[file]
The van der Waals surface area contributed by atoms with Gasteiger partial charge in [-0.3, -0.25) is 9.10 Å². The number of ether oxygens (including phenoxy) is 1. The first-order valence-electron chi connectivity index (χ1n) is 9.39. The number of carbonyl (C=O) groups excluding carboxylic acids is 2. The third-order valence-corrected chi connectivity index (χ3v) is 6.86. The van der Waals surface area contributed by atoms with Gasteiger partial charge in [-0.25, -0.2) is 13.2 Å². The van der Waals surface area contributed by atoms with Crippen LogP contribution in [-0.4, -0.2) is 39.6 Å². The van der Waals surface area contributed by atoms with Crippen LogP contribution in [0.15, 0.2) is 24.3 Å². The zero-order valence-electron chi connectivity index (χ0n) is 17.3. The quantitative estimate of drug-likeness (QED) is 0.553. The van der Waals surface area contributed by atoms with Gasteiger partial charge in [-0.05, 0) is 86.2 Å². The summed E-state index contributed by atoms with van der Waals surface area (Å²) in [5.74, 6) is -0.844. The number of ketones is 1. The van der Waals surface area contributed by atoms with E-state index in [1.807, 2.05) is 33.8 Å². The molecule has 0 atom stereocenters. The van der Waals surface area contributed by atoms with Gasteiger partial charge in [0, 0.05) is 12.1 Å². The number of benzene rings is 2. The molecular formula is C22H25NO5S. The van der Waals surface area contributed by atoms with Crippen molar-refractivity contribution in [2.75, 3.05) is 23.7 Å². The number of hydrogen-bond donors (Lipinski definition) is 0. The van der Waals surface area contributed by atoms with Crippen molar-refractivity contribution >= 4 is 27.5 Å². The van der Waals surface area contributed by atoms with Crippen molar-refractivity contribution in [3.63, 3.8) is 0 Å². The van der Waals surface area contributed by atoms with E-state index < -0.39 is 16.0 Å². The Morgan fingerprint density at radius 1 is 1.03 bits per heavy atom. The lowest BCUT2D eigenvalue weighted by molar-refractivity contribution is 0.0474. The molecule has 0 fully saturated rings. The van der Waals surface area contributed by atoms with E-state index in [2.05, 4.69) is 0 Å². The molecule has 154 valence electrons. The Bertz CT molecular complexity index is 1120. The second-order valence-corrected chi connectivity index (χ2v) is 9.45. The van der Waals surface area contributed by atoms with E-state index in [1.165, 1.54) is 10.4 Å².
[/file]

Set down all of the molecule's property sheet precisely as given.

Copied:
The van der Waals surface area contributed by atoms with Gasteiger partial charge in [-0.3, -0.25) is 9.10 Å². The number of ether oxygens (including phenoxy) is 1. The first-order valence-electron chi connectivity index (χ1n) is 9.39. The number of carbonyl (C=O) groups excluding carboxylic acids is 2. The third-order valence-corrected chi connectivity index (χ3v) is 6.86. The van der Waals surface area contributed by atoms with Gasteiger partial charge in [-0.25, -0.2) is 13.2 Å². The van der Waals surface area contributed by atoms with Crippen LogP contribution in [-0.4, -0.2) is 39.6 Å². The van der Waals surface area contributed by atoms with Crippen LogP contribution in [0.15, 0.2) is 24.3 Å². The zero-order valence-electron chi connectivity index (χ0n) is 17.3. The quantitative estimate of drug-likeness (QED) is 0.553. The van der Waals surface area contributed by atoms with Gasteiger partial charge in [-0.05, 0) is 86.2 Å². The summed E-state index contributed by atoms with van der Waals surface area (Å²) in [5.74, 6) is -0.844. The number of ketones is 1. The van der Waals surface area contributed by atoms with E-state index in [1.807, 2.05) is 33.8 Å². The molecule has 0 atom stereocenters. The van der Waals surface area contributed by atoms with Gasteiger partial charge in [0, 0.05) is 12.1 Å². The number of benzene rings is 2. The molecular formula is C22H25NO5S. The van der Waals surface area contributed by atoms with Crippen molar-refractivity contribution in [2.75, 3.05) is 23.7 Å². The number of hydrogen-bond donors (Lipinski definition) is 0. The van der Waals surface area contributed by atoms with Crippen molar-refractivity contribution >= 4 is 27.5 Å². The van der Waals surface area contributed by atoms with Crippen molar-refractivity contribution in [3.63, 3.8) is 0 Å². The van der Waals surface area contributed by atoms with E-state index < -0.39 is 16.0 Å². The Morgan fingerprint density at radius 1 is 1.03 bits per heavy atom. The lowest BCUT2D eigenvalue weighted by molar-refractivity contribution is 0.0474. The molecule has 0 fully saturated rings. The van der Waals surface area contributed by atoms with E-state index in [2.05, 4.69) is 0 Å². The molecule has 154 valence electrons. The Bertz CT molecular complexity index is 1120. The second-order valence-corrected chi connectivity index (χ2v) is 9.45. The van der Waals surface area contributed by atoms with E-state index in [1.165, 1.54) is 10.4 Å².